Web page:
by Pat Brennan, thestar.com
A copy of Leonardo da Vinci's bronze horse has chosen Michigan as its stomping ground at the Frederik Meijer Gardens.
GRAND RAPIDS, MICH. Leonardo da Vinci never did get to see his horse come in.
Although he drew up plans for a mammoth 7.3-metre bronze horse for his hometown of Milan more than 500 years ago, his clay model was destroyed by the invading French.
Today, Leo as he was known in the old neighbourhood could see his design fulfilled in his hometown in Italy. Or just 580 kilometres down the road from Toronto in Grand Rapids, Mich.
U.S. grocery store magnate Frederik Meijer helped sponsor the creation of Leonardo da Vincis horse in Milan. Meijer also thought his hometown could also use a spectacular sculpture of da Vincis horse.
Thats why Grand Rapids has an exact copy of the Milan statue. In Michigan its called the American Horse.
A team of Clydesdales pulled a shroud off the huge sculpture in September 1999. Time Magazine declared the horse sculpture one of the 10 best international designs of that year.
It stands in Frederik Meijer Gardens & Sculpture Park where Meijer and his wife have deposited much of their private sculpture collection. The garden is a 51-hectare nature preserve where large sculptures by some of Americas finest artists are lurking among the forests and wetlands. You can walk the boardwalk trails, or ride an open tram through the park.
Many more fine creations are displayed in various indoor galleries, plus copies of da Vincis own drawings for his horse. There is also a detailed description about how the 15-ton horse was created.
As well as artwork, Frederik Meijer Gardens (www.meijergardens.org) features plenty of natures beautiful creations. A three-storey greenhouse houses colourful birds from exotic South Sea Islands and the flowers, shrubs and trees that make them feel right at home.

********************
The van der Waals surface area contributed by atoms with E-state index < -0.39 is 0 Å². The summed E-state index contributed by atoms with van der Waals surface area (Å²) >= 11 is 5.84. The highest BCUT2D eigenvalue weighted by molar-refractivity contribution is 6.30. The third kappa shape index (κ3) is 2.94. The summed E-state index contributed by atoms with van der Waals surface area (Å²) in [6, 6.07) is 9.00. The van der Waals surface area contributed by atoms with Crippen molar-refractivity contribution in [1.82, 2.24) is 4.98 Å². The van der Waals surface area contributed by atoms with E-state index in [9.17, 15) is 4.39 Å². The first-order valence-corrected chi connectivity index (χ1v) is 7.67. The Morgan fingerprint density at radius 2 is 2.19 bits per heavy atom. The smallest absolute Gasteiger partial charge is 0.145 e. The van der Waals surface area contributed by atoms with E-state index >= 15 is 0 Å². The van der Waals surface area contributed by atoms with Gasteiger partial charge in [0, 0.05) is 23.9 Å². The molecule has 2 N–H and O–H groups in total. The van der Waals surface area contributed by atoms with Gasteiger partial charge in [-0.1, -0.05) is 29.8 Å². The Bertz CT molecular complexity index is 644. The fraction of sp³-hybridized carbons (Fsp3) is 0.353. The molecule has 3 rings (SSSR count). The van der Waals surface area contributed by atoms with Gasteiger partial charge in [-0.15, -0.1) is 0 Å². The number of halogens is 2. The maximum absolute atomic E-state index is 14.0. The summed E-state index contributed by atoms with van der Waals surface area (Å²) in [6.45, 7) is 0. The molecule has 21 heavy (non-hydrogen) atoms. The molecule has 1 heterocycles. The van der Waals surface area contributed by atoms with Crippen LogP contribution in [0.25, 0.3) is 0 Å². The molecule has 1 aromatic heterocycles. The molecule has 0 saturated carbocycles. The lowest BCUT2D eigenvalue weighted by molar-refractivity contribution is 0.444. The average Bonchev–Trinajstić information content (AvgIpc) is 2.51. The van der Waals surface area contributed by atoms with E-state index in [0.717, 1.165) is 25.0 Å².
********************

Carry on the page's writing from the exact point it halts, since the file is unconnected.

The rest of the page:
But be careful where you walk. The greenhouse is also home to Kiwi, the little birds from New Zealand that cant fly. They skitter amidst your feet.
Frederik Meijer Gardens hosts a wide variety of flower and plant shows each spring. And in April the place is alive with butterflies, which will eventually be released from the glass dome to make their way south.
The sculpture park is on East Beltline Ave. N.E., just off Interstate 96 on the Toronto side of Grand Rapids. Its open every day until 5 p.m. and until 9 p.m. on Thursday during the summer months. Admission is $12 (all figures U.S.) for adults and $9 for seniors.
Frederik Meijer isnt the only local boy to do well. Grand Rapids was also home to President Gerald Ford and his wife, Betty. His presidential library has been built on the west bank of the Grand River in downtown Grand Rapids.
Meijer had a portion of the original Berlin Wall built in the lobby of Fords presidential museum. It also features holdings from Washingtons Smithsonian Museum, which circulates many of its materials and displays through the Grand Rapids facility the centrepiece of an eight-hectare riverside park in the heart of an attractive downtown core.
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